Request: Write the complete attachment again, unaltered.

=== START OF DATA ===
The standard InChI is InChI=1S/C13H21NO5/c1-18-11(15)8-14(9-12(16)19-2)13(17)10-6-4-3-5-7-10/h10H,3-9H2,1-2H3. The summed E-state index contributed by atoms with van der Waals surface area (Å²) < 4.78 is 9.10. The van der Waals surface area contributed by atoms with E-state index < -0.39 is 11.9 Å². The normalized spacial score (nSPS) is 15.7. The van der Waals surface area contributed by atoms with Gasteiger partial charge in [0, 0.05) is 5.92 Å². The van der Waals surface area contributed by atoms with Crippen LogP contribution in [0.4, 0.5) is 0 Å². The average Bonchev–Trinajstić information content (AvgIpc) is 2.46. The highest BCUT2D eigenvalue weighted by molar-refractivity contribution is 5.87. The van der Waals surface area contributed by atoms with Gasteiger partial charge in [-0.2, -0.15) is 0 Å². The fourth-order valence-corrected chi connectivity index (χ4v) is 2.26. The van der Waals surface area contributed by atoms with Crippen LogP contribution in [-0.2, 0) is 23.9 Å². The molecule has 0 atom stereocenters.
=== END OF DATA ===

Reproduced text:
The standard InChI is InChI=1S/C13H21NO5/c1-18-11(15)8-14(9-12(16)19-2)13(17)10-6-4-3-5-7-10/h10H,3-9H2,1-2H3. The summed E-state index contributed by atoms with van der Waals surface area (Å²) < 4.78 is 9.10. The van der Waals surface area contributed by atoms with E-state index < -0.39 is 11.9 Å². The normalized spacial score (nSPS) is 15.7. The van der Waals surface area contributed by atoms with Gasteiger partial charge in [0, 0.05) is 5.92 Å². The van der Waals surface area contributed by atoms with Crippen LogP contribution in [0.4, 0.5) is 0 Å². The average Bonchev–Trinajstić information content (AvgIpc) is 2.46. The highest BCUT2D eigenvalue weighted by molar-refractivity contribution is 5.87. The van der Waals surface area contributed by atoms with Gasteiger partial charge in [-0.2, -0.15) is 0 Å². The fourth-order valence-corrected chi connectivity index (χ4v) is 2.26. The van der Waals surface area contributed by atoms with Crippen LogP contribution in [-0.2, 0) is 23.9 Å². The molecule has 0 atom stereocenters.